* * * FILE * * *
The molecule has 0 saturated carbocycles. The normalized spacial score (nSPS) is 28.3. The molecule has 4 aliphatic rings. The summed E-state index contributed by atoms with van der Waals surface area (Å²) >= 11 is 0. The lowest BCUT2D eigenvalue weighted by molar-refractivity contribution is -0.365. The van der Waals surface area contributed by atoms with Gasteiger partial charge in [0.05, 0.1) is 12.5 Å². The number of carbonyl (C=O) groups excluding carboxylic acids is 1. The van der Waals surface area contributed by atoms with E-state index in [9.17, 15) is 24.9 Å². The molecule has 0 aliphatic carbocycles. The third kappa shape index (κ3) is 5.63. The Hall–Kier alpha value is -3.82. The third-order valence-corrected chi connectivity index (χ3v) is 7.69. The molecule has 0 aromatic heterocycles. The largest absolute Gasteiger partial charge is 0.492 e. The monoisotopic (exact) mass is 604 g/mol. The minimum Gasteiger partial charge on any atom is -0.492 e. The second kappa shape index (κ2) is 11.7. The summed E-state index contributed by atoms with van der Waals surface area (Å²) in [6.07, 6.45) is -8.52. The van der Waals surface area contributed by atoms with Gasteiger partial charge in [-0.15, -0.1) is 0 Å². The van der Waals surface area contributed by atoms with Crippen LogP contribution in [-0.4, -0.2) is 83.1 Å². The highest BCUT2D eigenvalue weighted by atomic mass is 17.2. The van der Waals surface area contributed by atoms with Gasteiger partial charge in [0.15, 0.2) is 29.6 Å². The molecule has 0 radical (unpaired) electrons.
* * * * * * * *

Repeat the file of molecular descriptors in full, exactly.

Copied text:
The molecule has 0 saturated carbocycles. The normalized spacial score (nSPS) is 28.3. The molecule has 4 aliphatic rings. The summed E-state index contributed by atoms with van der Waals surface area (Å²) >= 11 is 0. The lowest BCUT2D eigenvalue weighted by molar-refractivity contribution is -0.365. The van der Waals surface area contributed by atoms with Gasteiger partial charge in [0.05, 0.1) is 12.5 Å². The number of carbonyl (C=O) groups excluding carboxylic acids is 1. The van der Waals surface area contributed by atoms with E-state index in [9.17, 15) is 24.9 Å². The molecule has 0 aliphatic carbocycles. The third kappa shape index (κ3) is 5.63. The Hall–Kier alpha value is -3.82. The third-order valence-corrected chi connectivity index (χ3v) is 7.69. The molecule has 0 aromatic heterocycles. The largest absolute Gasteiger partial charge is 0.492 e. The monoisotopic (exact) mass is 604 g/mol. The minimum Gasteiger partial charge on any atom is -0.492 e. The second kappa shape index (κ2) is 11.7. The summed E-state index contributed by atoms with van der Waals surface area (Å²) in [6.07, 6.45) is -8.52. The van der Waals surface area contributed by atoms with Gasteiger partial charge in [-0.15, -0.1) is 0 Å². The van der Waals surface area contributed by atoms with Crippen LogP contribution in [-0.4, -0.2) is 83.1 Å². The highest BCUT2D eigenvalue weighted by atomic mass is 17.2. The van der Waals surface area contributed by atoms with Gasteiger partial charge in [0.15, 0.2) is 29.6 Å². The molecule has 0 radical (unpaired) electrons.